• In the sport of figure skating, it means a style of jump. While skating backwards on one foot, the skater leaps off with the other foot and makes 1-4 rotations. He/she lands on one foot, usually the one he/she was gliding on to start with.  This jump was named for an Austrian skater, Alois Lutz, who performed it in the 1913. Since the 1990s, triple & quadruple lutzes have become more commonplace in skaters’ routines. The harder the jumps, and how well they are fully executed, determines the points earned. Landing wrong, falling down, or failing to spin as planned all hurt the scores. Here’s a blog post at The Conversation about lutzes, axles, and other figure skating jumps.
  • It can be a surname in German.

Lust (“luhsst”; rhymes with must, just, bust, dust) has multiple meanings.

  • As a noun, it means a feeling of sexual desire for someone else. In Christianity, it’s one of the seven deadly sins.
  • As a verb, it means to feel that desire.

The following story uses both words correctly:

Watching Laocadia Hansika execute a perfect triple lutz, Lucien was transfixed. She flies. She gets to actually fly. I want to fly.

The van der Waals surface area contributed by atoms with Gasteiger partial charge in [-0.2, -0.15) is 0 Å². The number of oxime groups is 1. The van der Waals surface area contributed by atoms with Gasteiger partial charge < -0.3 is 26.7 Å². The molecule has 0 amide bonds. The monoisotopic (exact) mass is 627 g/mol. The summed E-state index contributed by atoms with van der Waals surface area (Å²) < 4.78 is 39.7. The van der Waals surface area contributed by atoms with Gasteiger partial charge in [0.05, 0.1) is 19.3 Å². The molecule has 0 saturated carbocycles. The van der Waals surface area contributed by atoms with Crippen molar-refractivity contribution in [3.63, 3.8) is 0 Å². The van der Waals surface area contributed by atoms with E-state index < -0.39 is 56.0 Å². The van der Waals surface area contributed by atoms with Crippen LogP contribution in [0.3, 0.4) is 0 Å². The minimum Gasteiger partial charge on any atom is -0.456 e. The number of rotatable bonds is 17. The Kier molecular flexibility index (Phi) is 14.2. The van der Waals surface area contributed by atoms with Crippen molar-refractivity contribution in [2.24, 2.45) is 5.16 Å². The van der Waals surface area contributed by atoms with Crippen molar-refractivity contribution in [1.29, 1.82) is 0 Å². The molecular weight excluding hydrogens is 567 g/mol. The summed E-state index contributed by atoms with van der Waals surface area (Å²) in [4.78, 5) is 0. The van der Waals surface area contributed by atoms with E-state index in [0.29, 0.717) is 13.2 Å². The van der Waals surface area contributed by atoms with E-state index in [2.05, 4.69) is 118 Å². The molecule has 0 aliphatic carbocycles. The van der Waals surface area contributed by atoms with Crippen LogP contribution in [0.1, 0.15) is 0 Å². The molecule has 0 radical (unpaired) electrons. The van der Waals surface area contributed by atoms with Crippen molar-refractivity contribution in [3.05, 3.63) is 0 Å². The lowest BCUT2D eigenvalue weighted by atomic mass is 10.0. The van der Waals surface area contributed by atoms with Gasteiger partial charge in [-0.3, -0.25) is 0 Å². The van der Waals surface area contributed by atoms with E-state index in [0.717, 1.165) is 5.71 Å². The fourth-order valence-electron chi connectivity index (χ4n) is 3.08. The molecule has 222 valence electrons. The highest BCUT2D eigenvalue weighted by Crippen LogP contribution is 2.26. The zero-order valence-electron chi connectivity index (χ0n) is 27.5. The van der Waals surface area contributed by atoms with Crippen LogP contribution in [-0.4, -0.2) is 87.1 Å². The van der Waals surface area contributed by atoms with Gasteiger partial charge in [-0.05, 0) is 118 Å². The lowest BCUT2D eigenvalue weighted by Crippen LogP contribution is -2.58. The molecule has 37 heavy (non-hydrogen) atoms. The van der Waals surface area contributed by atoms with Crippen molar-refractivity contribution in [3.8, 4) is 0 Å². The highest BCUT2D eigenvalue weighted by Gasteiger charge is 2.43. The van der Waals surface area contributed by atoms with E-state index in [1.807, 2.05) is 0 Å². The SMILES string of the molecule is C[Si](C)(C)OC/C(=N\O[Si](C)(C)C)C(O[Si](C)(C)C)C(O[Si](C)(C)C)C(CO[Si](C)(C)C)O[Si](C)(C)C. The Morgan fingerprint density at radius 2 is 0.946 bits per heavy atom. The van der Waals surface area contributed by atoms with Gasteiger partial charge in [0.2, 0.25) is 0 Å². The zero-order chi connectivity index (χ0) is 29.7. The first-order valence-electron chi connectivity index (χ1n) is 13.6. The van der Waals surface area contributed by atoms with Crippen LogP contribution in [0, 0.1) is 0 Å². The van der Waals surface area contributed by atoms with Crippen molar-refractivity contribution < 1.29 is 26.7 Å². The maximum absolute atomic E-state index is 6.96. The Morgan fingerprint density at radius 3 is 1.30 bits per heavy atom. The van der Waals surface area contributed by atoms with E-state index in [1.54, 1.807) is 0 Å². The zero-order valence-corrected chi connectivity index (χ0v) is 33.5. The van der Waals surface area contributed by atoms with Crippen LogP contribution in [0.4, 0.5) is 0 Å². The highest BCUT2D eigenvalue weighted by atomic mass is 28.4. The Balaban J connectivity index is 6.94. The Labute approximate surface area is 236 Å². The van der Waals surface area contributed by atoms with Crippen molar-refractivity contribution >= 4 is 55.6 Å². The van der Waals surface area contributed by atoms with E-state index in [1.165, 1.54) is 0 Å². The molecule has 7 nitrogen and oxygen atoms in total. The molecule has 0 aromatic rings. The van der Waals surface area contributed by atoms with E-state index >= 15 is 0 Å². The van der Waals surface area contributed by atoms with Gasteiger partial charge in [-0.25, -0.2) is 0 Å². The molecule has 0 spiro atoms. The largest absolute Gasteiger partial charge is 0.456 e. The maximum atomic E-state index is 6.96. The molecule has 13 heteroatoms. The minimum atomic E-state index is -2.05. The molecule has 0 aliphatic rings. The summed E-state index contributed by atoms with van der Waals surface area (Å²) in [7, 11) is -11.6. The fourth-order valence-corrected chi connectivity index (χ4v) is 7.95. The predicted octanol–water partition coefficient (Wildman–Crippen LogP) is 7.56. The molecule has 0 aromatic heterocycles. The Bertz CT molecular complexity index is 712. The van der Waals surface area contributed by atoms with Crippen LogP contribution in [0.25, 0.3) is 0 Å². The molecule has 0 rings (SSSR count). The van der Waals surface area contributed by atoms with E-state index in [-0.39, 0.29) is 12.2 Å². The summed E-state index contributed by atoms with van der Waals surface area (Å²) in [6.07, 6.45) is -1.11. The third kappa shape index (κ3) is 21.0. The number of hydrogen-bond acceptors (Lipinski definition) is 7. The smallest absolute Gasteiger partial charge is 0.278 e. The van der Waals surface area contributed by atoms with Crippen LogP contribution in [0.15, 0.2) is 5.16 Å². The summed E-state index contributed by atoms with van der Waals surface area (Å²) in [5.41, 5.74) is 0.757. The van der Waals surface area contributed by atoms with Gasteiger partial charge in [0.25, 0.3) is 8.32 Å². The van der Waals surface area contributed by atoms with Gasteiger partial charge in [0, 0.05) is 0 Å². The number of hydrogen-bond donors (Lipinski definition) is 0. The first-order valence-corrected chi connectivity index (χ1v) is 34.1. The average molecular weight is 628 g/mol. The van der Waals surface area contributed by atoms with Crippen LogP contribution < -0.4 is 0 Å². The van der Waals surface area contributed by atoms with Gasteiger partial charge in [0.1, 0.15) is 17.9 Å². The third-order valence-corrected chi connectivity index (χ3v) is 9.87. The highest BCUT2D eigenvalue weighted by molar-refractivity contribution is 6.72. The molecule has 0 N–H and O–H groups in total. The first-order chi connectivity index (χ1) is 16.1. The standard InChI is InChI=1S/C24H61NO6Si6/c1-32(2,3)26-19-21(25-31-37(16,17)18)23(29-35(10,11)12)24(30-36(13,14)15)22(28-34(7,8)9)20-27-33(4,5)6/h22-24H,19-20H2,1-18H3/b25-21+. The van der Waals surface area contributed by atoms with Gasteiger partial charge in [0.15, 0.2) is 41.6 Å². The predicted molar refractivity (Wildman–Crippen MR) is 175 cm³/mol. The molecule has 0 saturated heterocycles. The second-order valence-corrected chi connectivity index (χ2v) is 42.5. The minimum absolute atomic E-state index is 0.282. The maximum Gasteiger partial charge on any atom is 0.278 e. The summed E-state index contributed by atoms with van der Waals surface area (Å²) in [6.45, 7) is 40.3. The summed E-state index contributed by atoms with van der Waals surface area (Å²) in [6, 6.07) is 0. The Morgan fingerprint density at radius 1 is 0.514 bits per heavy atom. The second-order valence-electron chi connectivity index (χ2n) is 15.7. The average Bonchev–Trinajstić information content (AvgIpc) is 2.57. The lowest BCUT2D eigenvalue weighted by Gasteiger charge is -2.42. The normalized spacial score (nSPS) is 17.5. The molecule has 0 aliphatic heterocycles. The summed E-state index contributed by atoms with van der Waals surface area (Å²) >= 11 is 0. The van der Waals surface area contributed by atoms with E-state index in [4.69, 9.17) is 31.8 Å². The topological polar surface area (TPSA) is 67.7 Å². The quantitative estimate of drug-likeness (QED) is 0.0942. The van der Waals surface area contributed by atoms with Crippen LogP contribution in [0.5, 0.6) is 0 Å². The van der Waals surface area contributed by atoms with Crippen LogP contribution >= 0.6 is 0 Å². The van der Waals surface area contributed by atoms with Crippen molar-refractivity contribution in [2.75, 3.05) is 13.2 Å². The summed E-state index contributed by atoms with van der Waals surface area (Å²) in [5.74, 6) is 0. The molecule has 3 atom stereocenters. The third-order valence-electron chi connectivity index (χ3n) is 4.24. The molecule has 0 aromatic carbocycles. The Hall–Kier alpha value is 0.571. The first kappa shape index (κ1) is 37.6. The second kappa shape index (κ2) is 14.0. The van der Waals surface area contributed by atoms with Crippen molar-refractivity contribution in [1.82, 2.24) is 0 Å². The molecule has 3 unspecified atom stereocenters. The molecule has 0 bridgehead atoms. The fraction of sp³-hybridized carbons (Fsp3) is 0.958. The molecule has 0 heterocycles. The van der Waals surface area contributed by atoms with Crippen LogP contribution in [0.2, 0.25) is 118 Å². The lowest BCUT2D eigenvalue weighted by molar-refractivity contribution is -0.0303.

“Stop lusting after that pretty girl,” chided his uncle. 

“I want to skate, Papa.”

Easily Confused Words

Easily Confused Words: Arraignment vs. Arrangement

Arraignment and arrangement are easily confused words.

The spell-check application of most word processing software programs would not catch a slip-up of these two words. Spell-check is looking for words that aren’t in its dictionary, and words that resemble words in its dictionary, but are possibly spelled wrong. Spell-check isn’t perfect. It doesn’t know and can’t guess what word you wanted, or what word you meant, it can only judge the words on the page. If you used words that are all spelled correctly, it gives you a pass anyway.

Autocorrect suggests words that start with the same letters. It’s suggesting what word you may want to save time, but quite often, its suggestions are pretty off base. They don’t help you out, but they do make you laugh.

Arraignment (pronounced “uh-raynn-mihnt”; rhymes with containment) is a noun. It is a criminal justice and legal word. There are a number of times a defendant (aka the accused) appears in court. After they have been indicted, an arraignment is a formal reading of their charges when they are present in the courtroom.

Arrangement (pronounced “uh-raynnj-mihnt”) is a noun with multiple uses.

  • It can mean the different transportation bookings and accommodations on a vacation or other travel.
  • It can mean one’s plans for how he/she is spending their time, and their transportation to get there.
  • In the floral industry, it means how the flowers and greenery are organized in a vase or other container.

The following story uses both words correctly:

Arrielle had asked Armande to appear at her arraignment. She knew they had parted ways over a year ago, but she could use the moral support and didn’t know who else to ask. Once her legal troubles started, her friends had disappeared.